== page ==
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Should The U.S. Limit The Number Of Embryos Transfered?

Everyone knows about “Octomom” and her octuplets born after in-vitro fertilization (IVF).  That was an extreme case, but multiple births resulting from unregulated artificial reproductive technologies have skyrocketed over the last decade.  The increased rate of twins, triplets and even higher multiples are due to in-vitro treatments and those women and infants are at much higher risk of pregnancy complications, premature birth and long term health problems.

New research,  published in theJournal of Pediatrics, looked at admissions at just one hospital in Montreal, Quebec and found multiple embryo transfers was responsible for a significant proportion of admissions to the neonatal intensive care unit (NICU).  These infants were born severely preterm.  Six babies died and 5 developed severe intraventricular hemorrhage or bronchopulmonary dysplasia.  The researchers extrapolated their data to the entire country of Canada and said that a universal single-embryo transfer policy would have prevented 840 NICU admissions, 40 deaths and 42,488 days in the NICU.  The cost was $40 million annually.

There are currently no regulations in the United States that limit a fertility clinic from implanting numerous embryos into a woman’s womb.  The United Kingdom, France, Australia and Germany have legislation with limits to the maximum number of embryos to be transferred.  In the USA we believe the decision about how many embryos to implant should be left to the clinical judgment of doctors.  Because of the expense and emotions involved with infertility treatment, couples want to maximize their chances of getting a viable pregnancy…even if it means they will have twins or triplets.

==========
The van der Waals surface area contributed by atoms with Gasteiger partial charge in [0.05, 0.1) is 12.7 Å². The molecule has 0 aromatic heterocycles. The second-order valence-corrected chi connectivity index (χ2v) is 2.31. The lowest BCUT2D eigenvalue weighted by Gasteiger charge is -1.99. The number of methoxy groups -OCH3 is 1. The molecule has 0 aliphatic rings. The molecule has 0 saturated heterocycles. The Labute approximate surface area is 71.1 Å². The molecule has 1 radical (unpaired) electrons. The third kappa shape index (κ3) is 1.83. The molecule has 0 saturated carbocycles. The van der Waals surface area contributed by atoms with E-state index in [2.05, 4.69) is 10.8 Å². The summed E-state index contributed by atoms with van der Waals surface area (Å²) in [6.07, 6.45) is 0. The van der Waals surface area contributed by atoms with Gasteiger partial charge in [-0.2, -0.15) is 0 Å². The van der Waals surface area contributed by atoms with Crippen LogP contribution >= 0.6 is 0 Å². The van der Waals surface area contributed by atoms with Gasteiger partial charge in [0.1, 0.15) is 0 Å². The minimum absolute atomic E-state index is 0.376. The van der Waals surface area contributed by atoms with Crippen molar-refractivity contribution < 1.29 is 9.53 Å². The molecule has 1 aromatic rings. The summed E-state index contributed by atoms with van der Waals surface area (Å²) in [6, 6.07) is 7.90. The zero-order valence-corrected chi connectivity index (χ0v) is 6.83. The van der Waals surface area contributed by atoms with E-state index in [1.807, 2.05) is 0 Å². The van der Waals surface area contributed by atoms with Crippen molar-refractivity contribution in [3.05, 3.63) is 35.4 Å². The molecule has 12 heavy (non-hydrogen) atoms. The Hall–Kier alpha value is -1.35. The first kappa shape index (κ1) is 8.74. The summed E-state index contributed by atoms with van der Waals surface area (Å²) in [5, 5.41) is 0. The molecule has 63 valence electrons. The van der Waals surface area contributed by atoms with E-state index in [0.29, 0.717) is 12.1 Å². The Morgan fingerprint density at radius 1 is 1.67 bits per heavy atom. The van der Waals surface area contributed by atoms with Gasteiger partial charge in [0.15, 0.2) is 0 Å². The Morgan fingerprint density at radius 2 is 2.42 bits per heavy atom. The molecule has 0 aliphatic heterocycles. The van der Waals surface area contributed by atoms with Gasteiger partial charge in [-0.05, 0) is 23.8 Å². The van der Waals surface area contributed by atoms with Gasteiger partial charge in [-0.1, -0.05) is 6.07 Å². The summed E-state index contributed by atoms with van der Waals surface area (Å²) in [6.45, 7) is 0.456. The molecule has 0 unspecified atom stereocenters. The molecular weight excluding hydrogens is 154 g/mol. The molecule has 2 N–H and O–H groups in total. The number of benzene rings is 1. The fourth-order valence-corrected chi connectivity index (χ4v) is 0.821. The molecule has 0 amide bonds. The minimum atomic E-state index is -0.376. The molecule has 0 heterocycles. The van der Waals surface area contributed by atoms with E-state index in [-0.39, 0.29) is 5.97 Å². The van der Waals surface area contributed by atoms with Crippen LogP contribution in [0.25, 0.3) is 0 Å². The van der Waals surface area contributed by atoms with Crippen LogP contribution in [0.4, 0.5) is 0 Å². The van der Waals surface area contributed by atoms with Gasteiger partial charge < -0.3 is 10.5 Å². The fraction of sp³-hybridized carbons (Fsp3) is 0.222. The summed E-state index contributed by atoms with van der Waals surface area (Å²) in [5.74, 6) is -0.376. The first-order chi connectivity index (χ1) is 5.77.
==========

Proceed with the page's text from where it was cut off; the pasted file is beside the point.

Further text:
For some patients, the chances are slim that they will get pregnant, despite the best technology.  There is a wide range between women and age is not the only factor.  One 40 year old is not the same as another 40 year old and the embryo quality can vary widely.  Now that technology allows doctors to grow the embryo in the lab for 5 days,  instead of the usual three days, higher quality embryos can be selected.

It is hard to believe that 100 years ago most doctors didn’t even really understand “woman’s issues”.  Most women had no knowledge of their bodies and birth was a random event…difficult to prevent and difficult to influence.  The changes have been rapid and amazing and we are learning how to be successful without causing harm from our technology.

*This blog post was originally published at EverythingHealth*


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